Here is Part 2 of the list of books I’ve read during my search for joy that have guided me along my path. (See Part 1 here.)
The Artist’s Way and The Vein of Gold, Julia Cameron: incredible resources for anyone who wants more creativity and authenticity in their lives, whether you’re an “artist” or not. Her tone is calming and supportive, and her tools and exercises really work.
In The Artist’s Way she introduces morning pages, where you write longhand, stream of consciousness, for three pages first thing each morning. This clears the “sludge” out of the mind and can also help you identify fears and issues that are holding you back. Another tool is the artist date, where you take yourself somewhere creatively inspiring each week.
In addition, she outlines a 12-week program designed to help you break through any creative blocks and rediscover your true self and what you want to do. It’s amazing. Many of the women I interviewed for my book on morning rituals mentioned this book and how transformative it had been for them.
The Vein of Gold takes you further along the” journey to the heart of creativity” and provides new exercises that are designed to “engage the reader in inner play.”
How We Choose to Be Happy, Rick Foster and Greg Hicks: they interviewed extremely happy people and found that often they were happy not because of their circumstances, but in spite of them. They CHOSE to be happy and accomplished this by setting that intention and looking for the positive in whatever happened to them. This shows that it’s not the external things that make us happy, but how we feel inside and how we perceive our lives. That’s why being a millionaire doesn’t automatically make someone happy. The authors were able to identify nine choices that all of the people had made that accounted for their happiness, and they discuss those. It’s a fascinating read.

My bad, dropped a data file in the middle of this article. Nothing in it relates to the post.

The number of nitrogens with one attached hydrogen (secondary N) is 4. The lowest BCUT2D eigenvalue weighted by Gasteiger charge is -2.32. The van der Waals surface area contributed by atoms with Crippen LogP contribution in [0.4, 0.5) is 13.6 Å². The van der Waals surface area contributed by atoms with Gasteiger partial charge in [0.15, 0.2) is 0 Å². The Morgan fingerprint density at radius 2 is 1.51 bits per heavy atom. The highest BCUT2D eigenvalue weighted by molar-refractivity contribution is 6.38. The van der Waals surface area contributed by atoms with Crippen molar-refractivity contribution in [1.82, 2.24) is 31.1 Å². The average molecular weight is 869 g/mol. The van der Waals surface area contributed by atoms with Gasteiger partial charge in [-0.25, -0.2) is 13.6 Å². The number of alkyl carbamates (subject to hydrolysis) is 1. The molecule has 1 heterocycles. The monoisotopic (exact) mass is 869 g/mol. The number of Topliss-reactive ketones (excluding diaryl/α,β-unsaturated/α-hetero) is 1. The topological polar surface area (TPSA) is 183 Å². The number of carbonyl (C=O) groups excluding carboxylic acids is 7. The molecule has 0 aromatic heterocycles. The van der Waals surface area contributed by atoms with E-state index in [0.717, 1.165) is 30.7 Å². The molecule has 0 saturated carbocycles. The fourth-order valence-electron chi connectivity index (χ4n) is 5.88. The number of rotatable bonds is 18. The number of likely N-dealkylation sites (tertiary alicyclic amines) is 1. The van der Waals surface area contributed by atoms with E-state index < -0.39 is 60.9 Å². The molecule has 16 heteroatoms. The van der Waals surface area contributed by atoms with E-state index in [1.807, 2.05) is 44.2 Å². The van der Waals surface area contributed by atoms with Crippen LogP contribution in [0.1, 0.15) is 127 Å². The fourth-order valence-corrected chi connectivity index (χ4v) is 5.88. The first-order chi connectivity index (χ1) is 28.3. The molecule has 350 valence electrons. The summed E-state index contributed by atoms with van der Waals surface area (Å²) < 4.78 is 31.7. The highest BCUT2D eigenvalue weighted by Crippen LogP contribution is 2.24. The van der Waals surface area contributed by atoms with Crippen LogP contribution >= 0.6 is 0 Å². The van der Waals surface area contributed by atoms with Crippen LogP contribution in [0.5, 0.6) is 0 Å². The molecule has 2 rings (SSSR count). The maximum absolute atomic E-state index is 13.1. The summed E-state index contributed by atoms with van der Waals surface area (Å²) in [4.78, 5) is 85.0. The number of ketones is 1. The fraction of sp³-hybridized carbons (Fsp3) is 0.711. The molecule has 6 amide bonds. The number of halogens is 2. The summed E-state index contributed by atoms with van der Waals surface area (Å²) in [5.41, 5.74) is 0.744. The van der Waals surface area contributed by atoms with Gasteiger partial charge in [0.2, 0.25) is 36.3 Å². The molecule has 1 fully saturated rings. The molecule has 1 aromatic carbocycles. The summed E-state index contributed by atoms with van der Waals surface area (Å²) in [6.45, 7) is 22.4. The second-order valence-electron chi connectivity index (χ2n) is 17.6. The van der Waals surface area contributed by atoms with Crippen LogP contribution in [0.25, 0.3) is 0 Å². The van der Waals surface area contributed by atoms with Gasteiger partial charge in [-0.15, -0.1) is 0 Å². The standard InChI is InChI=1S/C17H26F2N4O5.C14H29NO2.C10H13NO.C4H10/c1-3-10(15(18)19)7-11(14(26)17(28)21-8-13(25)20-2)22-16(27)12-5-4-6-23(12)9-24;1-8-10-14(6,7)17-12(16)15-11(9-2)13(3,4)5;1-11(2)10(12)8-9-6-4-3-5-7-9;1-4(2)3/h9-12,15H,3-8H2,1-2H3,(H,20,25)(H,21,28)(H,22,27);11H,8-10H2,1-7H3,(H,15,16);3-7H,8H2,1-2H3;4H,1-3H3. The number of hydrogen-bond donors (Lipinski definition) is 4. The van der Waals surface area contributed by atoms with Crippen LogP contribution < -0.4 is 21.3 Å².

A Short Guide to a Happy Life and Being Perfect, Anna Quindlen: these deceptively small books pack a punch! Her writing is elegant and straightforward, and a pure joy to read. A Short Guide is an eloquent reminder to cherish each moment and appreciate the richness of our everyday lives.
Being Perfect rocked my world when I first read it. It’s full of brilliant insights about “the perfection trap,” which I often find myself caught in. She encourages us to be ourselves rather than constantly strive to live up to others’ expectations. These quotes really hit home for me: “Eventually, being perfect became like carrying a backpack filled with bricks every single day” and “What is really hard, and really amazing, is giving up on being perfect and beginning the work of becoming yourself.” Yes!
How to Live a Good Life, Jonathan Fields: this is a very practical and easy-to-follow book that gives concrete recommendations on how to create a more fulfilling, engaged, happier life. He breaks life up into three “Good Life Buckets”: vitality (the state of your mind and body), connection (relationships), and contribution (how you contribute to the world). He says, “The fuller your buckets, the better your life. When all simultaneously bubble over, life soars. That’s what we’re aiming for. But the flip side is also true. If any single bucket runs dry, you feel pain. If two go empty, a world of hurt awaits. If all three bottom out, you don’t have a life. Figuratively and, in short order, literally.”
He gives a “60-second snapshot” to determine the levels in each of your buckets, and then the following chapters describe 10 ways to fill each bucket. Fields also runs The Good Life Project, which offers courses, podcasts, and even a summer camp for adults every year in upstate New York.
The Happiness Project, Gretchen Rubin: this was probably the first book I read that was specifically on looking for ways to be happier. It is also a very practical and easy-to-follow book, about how the author spent a year “test-driving the wisdom of the ages, current scientific research, and lessons from popular culture about how to be happier” after realizing that she was wasting her life in a sort of malaise. She had reasons to be happy, but often didn’t feel happy, so she decided to dedicate a year to trying out different ways to boost her happiness. Rubin is an excellent, engaging writer and it’s a fun read with lots of interesting ideas to try.
The Miracle of Mindfulness and Peace Is Every Step, Thich Nhat Hanh: simply reading his books makes me feel peaceful. His style is so restful—it’s like meditating while reading. And his concepts are simple yet incredibly powerful. If you find meditating or mindfulness difficult, like I do, these books will be very helpful.
I hope that one or more of these books makes a difference for you, as they have for me. Stay tuned for Part 3!